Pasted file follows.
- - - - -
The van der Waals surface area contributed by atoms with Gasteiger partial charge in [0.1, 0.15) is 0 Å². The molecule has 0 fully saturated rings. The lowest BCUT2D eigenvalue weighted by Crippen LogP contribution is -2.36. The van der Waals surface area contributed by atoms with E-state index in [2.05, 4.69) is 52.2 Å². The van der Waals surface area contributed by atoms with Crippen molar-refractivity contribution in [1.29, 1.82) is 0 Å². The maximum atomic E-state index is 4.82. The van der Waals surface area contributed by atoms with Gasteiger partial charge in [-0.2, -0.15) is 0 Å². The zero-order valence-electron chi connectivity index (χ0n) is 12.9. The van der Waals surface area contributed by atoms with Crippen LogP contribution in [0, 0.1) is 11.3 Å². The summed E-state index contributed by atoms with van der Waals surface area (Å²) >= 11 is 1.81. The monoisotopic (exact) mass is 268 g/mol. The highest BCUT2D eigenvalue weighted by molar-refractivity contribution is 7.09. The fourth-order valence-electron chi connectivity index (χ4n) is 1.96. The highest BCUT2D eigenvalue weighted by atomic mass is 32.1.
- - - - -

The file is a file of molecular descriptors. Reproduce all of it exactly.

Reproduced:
The van der Waals surface area contributed by atoms with Gasteiger partial charge in [0.1, 0.15) is 0 Å². The molecule has 0 fully saturated rings. The lowest BCUT2D eigenvalue weighted by Crippen LogP contribution is -2.36. The van der Waals surface area contributed by atoms with E-state index in [2.05, 4.69) is 52.2 Å². The van der Waals surface area contributed by atoms with Crippen molar-refractivity contribution in [1.29, 1.82) is 0 Å². The maximum atomic E-state index is 4.82. The van der Waals surface area contributed by atoms with Gasteiger partial charge in [-0.2, -0.15) is 0 Å². The zero-order valence-electron chi connectivity index (χ0n) is 12.9. The van der Waals surface area contributed by atoms with Crippen LogP contribution in [0, 0.1) is 11.3 Å². The summed E-state index contributed by atoms with van der Waals surface area (Å²) >= 11 is 1.81. The monoisotopic (exact) mass is 268 g/mol. The highest BCUT2D eigenvalue weighted by molar-refractivity contribution is 7.09. The fourth-order valence-electron chi connectivity index (χ4n) is 1.96. The highest BCUT2D eigenvalue weighted by atomic mass is 32.1.